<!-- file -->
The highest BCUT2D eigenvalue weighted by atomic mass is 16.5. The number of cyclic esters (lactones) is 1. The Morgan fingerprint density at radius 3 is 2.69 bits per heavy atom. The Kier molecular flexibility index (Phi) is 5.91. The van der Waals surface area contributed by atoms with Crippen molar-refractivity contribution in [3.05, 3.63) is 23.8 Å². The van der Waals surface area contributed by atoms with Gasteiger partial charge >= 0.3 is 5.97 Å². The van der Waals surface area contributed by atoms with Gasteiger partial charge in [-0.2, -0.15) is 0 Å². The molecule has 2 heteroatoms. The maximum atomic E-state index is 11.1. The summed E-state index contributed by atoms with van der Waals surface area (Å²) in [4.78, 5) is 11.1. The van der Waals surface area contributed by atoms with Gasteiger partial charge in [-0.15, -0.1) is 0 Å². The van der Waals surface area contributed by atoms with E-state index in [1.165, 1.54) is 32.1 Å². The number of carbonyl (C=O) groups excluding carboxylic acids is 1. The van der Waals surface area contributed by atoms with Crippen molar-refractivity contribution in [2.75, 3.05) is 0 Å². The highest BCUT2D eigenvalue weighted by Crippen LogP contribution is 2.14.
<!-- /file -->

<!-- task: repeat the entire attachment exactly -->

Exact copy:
The highest BCUT2D eigenvalue weighted by atomic mass is 16.5. The number of cyclic esters (lactones) is 1. The Morgan fingerprint density at radius 3 is 2.69 bits per heavy atom. The Kier molecular flexibility index (Phi) is 5.91. The van der Waals surface area contributed by atoms with Crippen molar-refractivity contribution in [3.05, 3.63) is 23.8 Å². The van der Waals surface area contributed by atoms with Gasteiger partial charge >= 0.3 is 5.97 Å². The van der Waals surface area contributed by atoms with Gasteiger partial charge in [-0.2, -0.15) is 0 Å². The molecule has 2 heteroatoms. The maximum atomic E-state index is 11.1. The summed E-state index contributed by atoms with van der Waals surface area (Å²) in [4.78, 5) is 11.1. The van der Waals surface area contributed by atoms with Gasteiger partial charge in [-0.15, -0.1) is 0 Å². The van der Waals surface area contributed by atoms with E-state index in [1.165, 1.54) is 32.1 Å². The number of carbonyl (C=O) groups excluding carboxylic acids is 1. The van der Waals surface area contributed by atoms with Crippen molar-refractivity contribution in [2.75, 3.05) is 0 Å². The highest BCUT2D eigenvalue weighted by Crippen LogP contribution is 2.14.